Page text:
Have you visited any of their fine art galleries? If so, what was your favourite piece of fine art and where was it on show?
Yes, I visited as many art galleries as I could. The classics that are my favorite. I have to mention Sorolla and the sculptures in Orsay...the Rodin Museum in Paris... Las Meninas by Velazquez in el Prado-Madrid.

I was surprised by the art in Thailand. They have a quite new museum in the centre of Bangkok. It is not very big, however, it exhibits some really impressive young talent.

After 20 years in the industry, where do you turn for new inspiration?
Well here I’m not very original. I did start my career in 2d animation and there is where I always start. The 'simple' pencil tests of Glen Keane or Milt Kahl, they just blow your mind every time.

I also like to see the work of many illustrators with amazing styles, available online, or some comic book of Loisel and some other artist.

Watching your entry, I must compliment your handling of line and shape. You wrote in your clip's description:
Was wishing for a long time to go back to 2d animation so I managed to stretch sometime this month and make this piece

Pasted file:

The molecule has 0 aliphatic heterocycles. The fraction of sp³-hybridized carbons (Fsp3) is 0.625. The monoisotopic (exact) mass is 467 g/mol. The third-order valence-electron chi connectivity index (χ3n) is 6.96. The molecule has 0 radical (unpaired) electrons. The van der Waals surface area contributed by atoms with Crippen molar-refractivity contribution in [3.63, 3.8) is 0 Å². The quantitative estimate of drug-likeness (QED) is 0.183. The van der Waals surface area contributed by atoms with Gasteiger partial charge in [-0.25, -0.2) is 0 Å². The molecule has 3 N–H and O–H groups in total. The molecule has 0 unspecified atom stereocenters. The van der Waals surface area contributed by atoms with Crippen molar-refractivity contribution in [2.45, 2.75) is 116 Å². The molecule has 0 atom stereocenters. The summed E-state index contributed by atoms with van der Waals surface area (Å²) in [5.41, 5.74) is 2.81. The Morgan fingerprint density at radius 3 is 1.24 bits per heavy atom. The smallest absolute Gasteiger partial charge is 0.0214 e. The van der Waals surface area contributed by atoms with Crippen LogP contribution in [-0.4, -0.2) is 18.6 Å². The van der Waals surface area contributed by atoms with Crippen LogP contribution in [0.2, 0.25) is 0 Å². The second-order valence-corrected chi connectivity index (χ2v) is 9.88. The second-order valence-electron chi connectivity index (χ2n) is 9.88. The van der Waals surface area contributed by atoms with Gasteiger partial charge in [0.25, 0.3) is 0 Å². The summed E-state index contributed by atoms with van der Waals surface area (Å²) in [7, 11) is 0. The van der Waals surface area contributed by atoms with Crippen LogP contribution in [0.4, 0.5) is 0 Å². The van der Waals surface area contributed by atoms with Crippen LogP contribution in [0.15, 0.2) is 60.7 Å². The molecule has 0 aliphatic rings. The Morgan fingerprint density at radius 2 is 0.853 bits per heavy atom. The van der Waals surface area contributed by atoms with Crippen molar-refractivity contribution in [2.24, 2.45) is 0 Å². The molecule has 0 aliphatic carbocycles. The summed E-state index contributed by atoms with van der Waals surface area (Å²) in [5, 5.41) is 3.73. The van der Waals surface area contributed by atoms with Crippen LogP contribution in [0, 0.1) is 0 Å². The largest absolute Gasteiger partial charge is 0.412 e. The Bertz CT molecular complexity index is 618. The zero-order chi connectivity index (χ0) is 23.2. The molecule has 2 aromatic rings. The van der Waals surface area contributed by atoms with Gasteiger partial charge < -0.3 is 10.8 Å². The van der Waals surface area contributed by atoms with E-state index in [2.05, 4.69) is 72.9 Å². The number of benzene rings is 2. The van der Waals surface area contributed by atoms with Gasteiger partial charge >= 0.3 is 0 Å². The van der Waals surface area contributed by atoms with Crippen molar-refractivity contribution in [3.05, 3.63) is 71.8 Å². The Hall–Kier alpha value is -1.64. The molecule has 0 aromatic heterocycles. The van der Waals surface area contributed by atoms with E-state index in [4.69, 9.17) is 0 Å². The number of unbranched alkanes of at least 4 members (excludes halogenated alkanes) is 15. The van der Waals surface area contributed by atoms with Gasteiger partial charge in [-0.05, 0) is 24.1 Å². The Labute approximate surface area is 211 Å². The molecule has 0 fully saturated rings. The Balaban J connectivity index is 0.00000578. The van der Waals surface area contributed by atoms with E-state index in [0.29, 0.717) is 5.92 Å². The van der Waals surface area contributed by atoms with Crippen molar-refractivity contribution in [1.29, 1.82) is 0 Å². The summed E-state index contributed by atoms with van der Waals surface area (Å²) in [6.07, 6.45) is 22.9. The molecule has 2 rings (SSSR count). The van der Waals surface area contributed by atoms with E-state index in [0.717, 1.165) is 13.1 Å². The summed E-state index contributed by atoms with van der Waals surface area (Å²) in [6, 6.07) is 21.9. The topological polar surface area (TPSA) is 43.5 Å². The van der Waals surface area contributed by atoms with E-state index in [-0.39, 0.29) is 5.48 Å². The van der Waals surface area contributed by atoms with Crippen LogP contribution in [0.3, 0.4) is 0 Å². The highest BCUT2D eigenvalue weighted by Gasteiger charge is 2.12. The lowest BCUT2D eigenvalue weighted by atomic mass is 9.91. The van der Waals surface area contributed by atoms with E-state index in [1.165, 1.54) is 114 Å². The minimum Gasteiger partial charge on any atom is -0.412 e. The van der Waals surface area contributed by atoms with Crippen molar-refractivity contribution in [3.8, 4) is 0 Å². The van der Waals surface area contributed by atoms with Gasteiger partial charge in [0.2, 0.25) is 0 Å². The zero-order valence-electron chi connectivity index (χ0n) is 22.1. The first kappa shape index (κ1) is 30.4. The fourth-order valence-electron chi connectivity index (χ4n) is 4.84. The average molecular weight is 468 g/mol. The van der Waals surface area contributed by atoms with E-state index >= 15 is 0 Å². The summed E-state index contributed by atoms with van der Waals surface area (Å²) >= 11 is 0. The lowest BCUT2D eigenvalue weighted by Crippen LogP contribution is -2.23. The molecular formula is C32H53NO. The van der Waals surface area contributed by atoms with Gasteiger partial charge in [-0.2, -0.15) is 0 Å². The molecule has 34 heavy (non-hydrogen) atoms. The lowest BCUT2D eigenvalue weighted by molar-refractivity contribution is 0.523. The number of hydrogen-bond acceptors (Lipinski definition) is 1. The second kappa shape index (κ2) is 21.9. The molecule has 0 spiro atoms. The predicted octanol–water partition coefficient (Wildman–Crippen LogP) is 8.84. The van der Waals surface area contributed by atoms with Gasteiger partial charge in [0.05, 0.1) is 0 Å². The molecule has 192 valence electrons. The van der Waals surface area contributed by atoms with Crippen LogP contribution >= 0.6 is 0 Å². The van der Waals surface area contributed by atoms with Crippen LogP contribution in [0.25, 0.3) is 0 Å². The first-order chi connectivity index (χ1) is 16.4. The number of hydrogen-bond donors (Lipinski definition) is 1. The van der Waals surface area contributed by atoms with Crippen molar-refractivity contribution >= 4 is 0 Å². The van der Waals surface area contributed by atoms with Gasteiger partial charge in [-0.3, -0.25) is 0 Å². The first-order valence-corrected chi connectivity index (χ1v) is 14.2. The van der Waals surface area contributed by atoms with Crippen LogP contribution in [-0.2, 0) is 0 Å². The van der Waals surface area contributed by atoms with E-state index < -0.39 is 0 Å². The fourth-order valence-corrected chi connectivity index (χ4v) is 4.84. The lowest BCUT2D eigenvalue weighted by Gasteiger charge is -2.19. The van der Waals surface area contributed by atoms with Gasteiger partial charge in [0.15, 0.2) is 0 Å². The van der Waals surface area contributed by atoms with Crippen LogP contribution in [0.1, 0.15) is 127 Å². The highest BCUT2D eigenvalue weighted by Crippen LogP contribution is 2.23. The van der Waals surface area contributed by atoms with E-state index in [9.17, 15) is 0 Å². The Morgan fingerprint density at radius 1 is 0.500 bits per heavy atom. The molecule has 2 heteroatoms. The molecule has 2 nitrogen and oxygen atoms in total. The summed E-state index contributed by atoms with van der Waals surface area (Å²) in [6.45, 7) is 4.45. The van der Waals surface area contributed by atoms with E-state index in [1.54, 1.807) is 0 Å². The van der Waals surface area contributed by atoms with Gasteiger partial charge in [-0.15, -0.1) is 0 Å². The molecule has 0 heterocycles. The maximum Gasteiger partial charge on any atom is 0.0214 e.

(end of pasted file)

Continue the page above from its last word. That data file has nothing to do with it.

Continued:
Please talk about your previous experience in traditional animation.
I have spent half of my career in 2d animation. I started by painting cels and explored all the steps through to animation and layout. It is an art form that makes me very sad that it is becoming less and less. The people were quite amazing, they were artists that had a strong passion for it. Deep in my heart I will always be a 2d guy, so what can I say.

Later I moved to 3d and I think is great. It is a new way to work with animation and has many advantages. It is a relatively new tool with the same principles, and some more technical stuff. But I still miss the feeling of the pencil and the paper.

Have you had any personal experience bringing puppets to life with ventriloquism or stop motion?
Actually not, but I always start my animations thinking that the characters are puppets, so you are forced to rely on the basic pantomime not in the face, then I developed from there.
I think the magic of the puppets is on the simplicity and that is what captivate me most.

Puppets seemed to influence your earlier work. Would I be correct in noting that the style of your short film 'Insight' was influenced by the stop motion work by Tim Burton?
Well I understand that in 3d we move digital puppets and I have been influenced by many kinds of animation. It will be false to not say that Nightmare Before Christmas did not influenced me. It is an amazing piece of art and entertainment, that has influenced a lot of people.

When I did Insight I was looking for simplicity. I had very, very low resources and I wanted to finish it so I had to find a way to tell the story as simply as possible. I think the influence of the stopmotion is on the simplicity and effective way to animate. It is an interesting reference to study.


(Insight, click to view)